Dental Procedures Not Riskier Than A Drink Of Water

Research Finds Almost No Risk Of Covid Spread By Dental Office Visits

Recent research finds that there is no basis to the fear that there is a high risk of developing COVID by a visit to the dentist. The idea sprang from the belief that flying saliva from dental procedures can spread from patient to patient. This study was published Wednesday, May 12, in the Journal of Dental Research.

"Getting your teeth cleaned does not increase your risk for COVID-19 infection any more than drinking a glass of water from the dentist's office does," said lead author Purnima Kumar, professor of periodontology at Ohio State.

Scientists and practitioners from Ohio State University collected samples from areas of likely contaminations including dentists, assistants, countertops and equipment that could be reached by spray during procedures.

They found that water from the irrigation spray and handpiece spray was the source of 99% of any bacteria or viruses found on surfaces other than the patient.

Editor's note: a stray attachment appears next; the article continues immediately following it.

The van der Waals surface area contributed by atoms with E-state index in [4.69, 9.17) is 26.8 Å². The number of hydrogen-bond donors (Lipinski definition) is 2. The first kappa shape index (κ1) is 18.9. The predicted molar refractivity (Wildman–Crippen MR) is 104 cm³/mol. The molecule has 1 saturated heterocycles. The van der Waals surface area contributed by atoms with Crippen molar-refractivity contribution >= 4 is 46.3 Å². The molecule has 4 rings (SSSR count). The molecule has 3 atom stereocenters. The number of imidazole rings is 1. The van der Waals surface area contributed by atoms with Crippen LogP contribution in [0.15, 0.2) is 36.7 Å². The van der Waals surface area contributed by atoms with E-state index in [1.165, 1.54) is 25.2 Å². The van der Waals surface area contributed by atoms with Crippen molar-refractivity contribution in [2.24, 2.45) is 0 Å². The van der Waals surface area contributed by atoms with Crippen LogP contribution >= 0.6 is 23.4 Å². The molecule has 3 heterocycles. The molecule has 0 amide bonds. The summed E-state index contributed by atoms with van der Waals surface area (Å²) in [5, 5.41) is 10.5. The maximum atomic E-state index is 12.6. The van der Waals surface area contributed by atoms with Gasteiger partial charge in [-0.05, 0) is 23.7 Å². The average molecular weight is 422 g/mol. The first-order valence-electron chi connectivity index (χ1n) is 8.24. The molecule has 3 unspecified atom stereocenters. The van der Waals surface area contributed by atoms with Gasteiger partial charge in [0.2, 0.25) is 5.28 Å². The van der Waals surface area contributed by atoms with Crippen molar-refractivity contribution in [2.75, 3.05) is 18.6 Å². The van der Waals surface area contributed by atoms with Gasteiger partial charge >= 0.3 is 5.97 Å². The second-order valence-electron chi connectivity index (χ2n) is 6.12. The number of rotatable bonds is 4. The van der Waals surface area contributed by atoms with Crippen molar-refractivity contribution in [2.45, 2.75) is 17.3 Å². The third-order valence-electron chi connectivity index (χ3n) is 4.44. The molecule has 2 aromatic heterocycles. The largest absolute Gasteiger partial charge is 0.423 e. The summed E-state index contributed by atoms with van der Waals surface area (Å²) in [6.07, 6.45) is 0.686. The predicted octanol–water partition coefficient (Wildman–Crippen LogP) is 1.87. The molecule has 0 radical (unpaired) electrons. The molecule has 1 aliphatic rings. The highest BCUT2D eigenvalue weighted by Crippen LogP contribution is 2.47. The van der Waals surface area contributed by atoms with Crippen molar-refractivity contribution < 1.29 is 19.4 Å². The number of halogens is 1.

Any organisms that were found were identified by modern techniques including genome sequencing technology. The splatter was found to contain organisms from tap water while saliva accounted for only
0.1% to 1.2% of germs found around the room.

A relevant finding was that pre procedural rinsing eliminated almost 50% of detectable bacteria, and COVD virus was identified in the saliva of a few patients but there was no COVD detectable in any surface or spray on any of the surfaces or on personnel.

Dentists have been active in infection-control practices for many decades. Using new protocols including better ventilation systems, aerosol suction equipment, N95 masks and face shields and room cleaning between patients has become standard practice. This study should make patients feel more relaxed about being at the dentist's office since it is the water from the ultrasonic equipment of the dental handpiece that sprays around the room, not saliva.

Mask precautions about speaking, coughing or sneezing in the dental office should still remain in place because these are still the main avenues of transmission.

Co-authors included Archana Meethil, Shwetha Saraswat and Shareef Dabdoub of Ohio State and Prem Prashant Chaudhary of the National Institute of Allergy and Infectious Diseases.

  1. A.P. Meethil, S. Saraswat, P.P. Chaudhary, S.M. Dabdoub, P.S. Kumar. Sources of SARS-CoV-2 and Other Microorganisms in Dental AerosolsJournal of Dental Research, 2021; 002203452110159 DOI: 10.1177/00220345211015948